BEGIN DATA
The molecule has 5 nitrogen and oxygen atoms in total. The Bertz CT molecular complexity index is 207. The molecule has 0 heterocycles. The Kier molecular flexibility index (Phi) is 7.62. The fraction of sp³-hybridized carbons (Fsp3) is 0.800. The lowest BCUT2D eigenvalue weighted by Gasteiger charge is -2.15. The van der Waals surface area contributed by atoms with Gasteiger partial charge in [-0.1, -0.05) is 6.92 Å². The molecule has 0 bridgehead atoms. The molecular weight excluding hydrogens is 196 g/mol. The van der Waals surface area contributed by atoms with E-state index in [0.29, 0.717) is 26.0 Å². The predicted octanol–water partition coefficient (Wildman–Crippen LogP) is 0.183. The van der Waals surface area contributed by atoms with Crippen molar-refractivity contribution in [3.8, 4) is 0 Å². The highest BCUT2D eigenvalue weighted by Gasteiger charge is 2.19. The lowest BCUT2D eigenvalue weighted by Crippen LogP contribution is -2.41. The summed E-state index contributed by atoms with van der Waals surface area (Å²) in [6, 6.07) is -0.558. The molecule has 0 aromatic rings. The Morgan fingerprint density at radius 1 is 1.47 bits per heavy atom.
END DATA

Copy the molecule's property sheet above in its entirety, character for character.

The molecule has 5 nitrogen and oxygen atoms in total. The Bertz CT molecular complexity index is 207. The molecule has 0 heterocycles. The Kier molecular flexibility index (Phi) is 7.62. The fraction of sp³-hybridized carbons (Fsp3) is 0.800. The lowest BCUT2D eigenvalue weighted by Gasteiger charge is -2.15. The van der Waals surface area contributed by atoms with Gasteiger partial charge in [-0.1, -0.05) is 6.92 Å². The molecule has 0 bridgehead atoms. The molecular weight excluding hydrogens is 196 g/mol. The van der Waals surface area contributed by atoms with E-state index in [0.29, 0.717) is 26.0 Å². The predicted octanol–water partition coefficient (Wildman–Crippen LogP) is 0.183. The van der Waals surface area contributed by atoms with Crippen molar-refractivity contribution in [3.8, 4) is 0 Å². The highest BCUT2D eigenvalue weighted by Gasteiger charge is 2.19. The lowest BCUT2D eigenvalue weighted by Crippen LogP contribution is -2.41. The summed E-state index contributed by atoms with van der Waals surface area (Å²) in [6, 6.07) is -0.558. The molecule has 0 aromatic rings. The Morgan fingerprint density at radius 1 is 1.47 bits per heavy atom.